Investigative Unit

Lawmakers Call High-Speed Rail Plan ‘Foolhardy,' Threaten to Pull Funding

According to the High-Speed Rail Authority’s 2020 business plan, the agency has access to around $20 billion over the next 10 years.

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As Congress works to finalize the largest infrastructure spending bill in decades, a growing number of state lawmakers in Sacramento have begun to raise doubts about California’s biggest venture, the high-speed rail project.

After years of years of battling with property owners, the Trump administration and a global pandemic, California’s High Speed Rail Authority finds itself fighting resistance from state lawmakers even as the project is starting to show obvious progress on the ground.

Visitors along Highway 99 can now easily see the skeleton of the high-speed rail line finally taking form in the Central Valley. Viaducts and cranes outline the initial 171-mile segment that’s expected to take riders from Merced to Bakersfield by 2029 when it’s finished.

Even with that progress, a growing number of decisionmakers in Sacramento say the project remains headed in the wrong direction.

“I think the, ‘If you build it, they will come,’ theory is pure fantasy,” Assembly Speaker Anthony Rendon told NBC Bay Area. “They will come where? How will they magically appear in Merced?”

A Democrat representing Los Angeles County, Rendon fears residents in his district may never see any benefits from high-speed rail at least as it’s presently situated. After touring the project’s construction earlier this summer, Rendon said he’s seen very little progress toward completion.

“You see that same piece of track that I saw last year and the year before and the year before that and the year before that,” Rendon said. “[That structure] seems to be this monument to high-speed rail. Maybe they can turn it into a sculpture if we don't go much further than where we are right now.

“I'm worried that we're dead in the water. I'm also worried that we have what would be a laughing stock for California.”

Speaker Rendon wants to divert the rest of the money earmarked for high-speed rail to upgrade existing public transit systems like Caltrain and Metrolink. He told NBC Bay Area that he believes there’s now enough opposition in the legislature to the project that he has the votes to do it.


In March, the High-Speed Rail Authority presented its latest business plan to the legislature. Members of both parties expressed frustration with the plan as presented as well as with the current state of the project.

“The definition of insanity is doing the same thing and expecting a different result,” Assemblymember Vince Fong, R-Bakersfield, said during the hearing where the plan was unveiled.

According to the High-Speed Rail Authority’s 2020 business plan, the agency has access to around $20 billion over the next 10 years. That would be just enough money to finish building the Central Valley segments of the overall project according to an independent legislative analysis. Lawmakers will then have to raise an additional $50 to $80 billion through taxes or fees to build the rest of the system connecting San Francisco and Anaheim. However, Rendon says he’s not prepared to raise another penny until he sees a new plan.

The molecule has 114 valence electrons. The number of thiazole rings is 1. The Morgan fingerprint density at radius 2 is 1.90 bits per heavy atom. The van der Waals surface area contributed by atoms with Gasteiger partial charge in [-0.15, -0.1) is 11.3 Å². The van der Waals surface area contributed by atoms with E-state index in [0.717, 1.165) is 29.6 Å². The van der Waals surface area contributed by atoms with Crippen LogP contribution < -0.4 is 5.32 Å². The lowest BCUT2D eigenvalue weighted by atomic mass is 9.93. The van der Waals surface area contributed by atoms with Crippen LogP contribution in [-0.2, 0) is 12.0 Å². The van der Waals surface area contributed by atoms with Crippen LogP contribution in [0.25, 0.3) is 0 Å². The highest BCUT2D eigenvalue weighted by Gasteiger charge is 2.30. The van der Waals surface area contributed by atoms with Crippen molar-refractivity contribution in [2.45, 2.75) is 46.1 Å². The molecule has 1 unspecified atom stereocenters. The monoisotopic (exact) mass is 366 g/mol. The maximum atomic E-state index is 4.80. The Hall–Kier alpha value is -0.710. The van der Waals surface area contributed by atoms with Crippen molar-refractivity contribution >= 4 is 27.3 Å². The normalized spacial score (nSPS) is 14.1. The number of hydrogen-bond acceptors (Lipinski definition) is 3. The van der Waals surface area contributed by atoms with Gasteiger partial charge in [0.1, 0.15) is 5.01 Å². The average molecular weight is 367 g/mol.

“We think it's foolhardy, given all the problems with the program. I think it's foolhardy to spend the remainder of the money without a sense of how the project is going to flow,” Rendon said.


High-Speed Rail CEO Brian Kelly has spent the past two years negotiating with Washington to restore nearly a billion dollars in funding that had been pulled by the Trump administration for failure to meet construction deadlines. Now he’s facing another battle, now with Sacramento.

“Nobody wants to leave [the project] partially constructed in the valley,” Kelly told NBC Bay Area. “As we finish that work and it's constructed, the question at some point has to be, “What do you have?’ And I want to have electrified high-speed rail.”

The impasse with state lawmakers is just the latest setback for a project that’s had a year of challenges. The COVID-19 pandemic slowed the pace of construction as more than 300 workers were forced to quarantine. In May, Chief Operating Officer Joe Hedges suddenly resigned after three years on the job. A move that came with few publicly released details about why he left.

As the agency searches for hedges’ replacement, Kelly believes he can work with lawmakers to advance public transit in all regions of the state.

“It's not this or that. It's both,” Kelly said. “I respect the legislature. We've got to work through these issues and we're not in full agreement yet. But we'll get there.”

Under the Obama administration, high-speed rail received two grants totaling $3.4 billion. Kelly believes the project is eligible for more federal funding if the $1 trillion bipartisan infrastructure bill introduced by the new Biden administration becomes law. Meanwhile, Rendon believes the Assembly is committed to blocking all future funding for high-speed rail in next year’s budget if the High-Speed Rail Authority doesn’t present him and other lawmakers with a new business plan.

“We're determined to make sure we'll push for more money. But as long as it's a project that's accountable. As long as it's a project that has deliverables. As long as it's a project that keeps the commitment that we made to Californians,” Rendon said. 

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